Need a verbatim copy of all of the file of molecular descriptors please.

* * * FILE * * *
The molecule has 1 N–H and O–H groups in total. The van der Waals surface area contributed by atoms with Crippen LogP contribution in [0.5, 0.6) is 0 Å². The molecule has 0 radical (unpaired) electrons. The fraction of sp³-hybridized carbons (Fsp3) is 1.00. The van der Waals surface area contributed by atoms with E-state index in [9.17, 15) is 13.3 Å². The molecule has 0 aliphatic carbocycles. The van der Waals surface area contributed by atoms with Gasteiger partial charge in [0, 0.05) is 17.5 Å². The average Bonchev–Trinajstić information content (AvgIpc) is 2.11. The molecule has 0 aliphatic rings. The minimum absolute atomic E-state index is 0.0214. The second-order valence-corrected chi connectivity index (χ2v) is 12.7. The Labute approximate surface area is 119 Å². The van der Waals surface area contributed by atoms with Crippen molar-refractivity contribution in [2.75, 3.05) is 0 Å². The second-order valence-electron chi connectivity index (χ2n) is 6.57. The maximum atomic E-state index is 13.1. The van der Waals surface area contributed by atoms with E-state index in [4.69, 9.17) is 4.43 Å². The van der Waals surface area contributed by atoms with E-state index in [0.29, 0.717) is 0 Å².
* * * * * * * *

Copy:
The molecule has 1 N–H and O–H groups in total. The van der Waals surface area contributed by atoms with Crippen LogP contribution in [0.5, 0.6) is 0 Å². The molecule has 0 radical (unpaired) electrons. The fraction of sp³-hybridized carbons (Fsp3) is 1.00. The van der Waals surface area contributed by atoms with E-state index in [9.17, 15) is 13.3 Å². The molecule has 0 aliphatic carbocycles. The van der Waals surface area contributed by atoms with Gasteiger partial charge in [0, 0.05) is 17.5 Å². The average Bonchev–Trinajstić information content (AvgIpc) is 2.11. The molecule has 0 aliphatic rings. The minimum absolute atomic E-state index is 0.0214. The second-order valence-corrected chi connectivity index (χ2v) is 12.7. The Labute approximate surface area is 119 Å². The van der Waals surface area contributed by atoms with Crippen molar-refractivity contribution in [2.75, 3.05) is 0 Å². The second-order valence-electron chi connectivity index (χ2n) is 6.57. The maximum atomic E-state index is 13.1. The van der Waals surface area contributed by atoms with E-state index in [4.69, 9.17) is 4.43 Å². The van der Waals surface area contributed by atoms with E-state index in [0.29, 0.717) is 0 Å².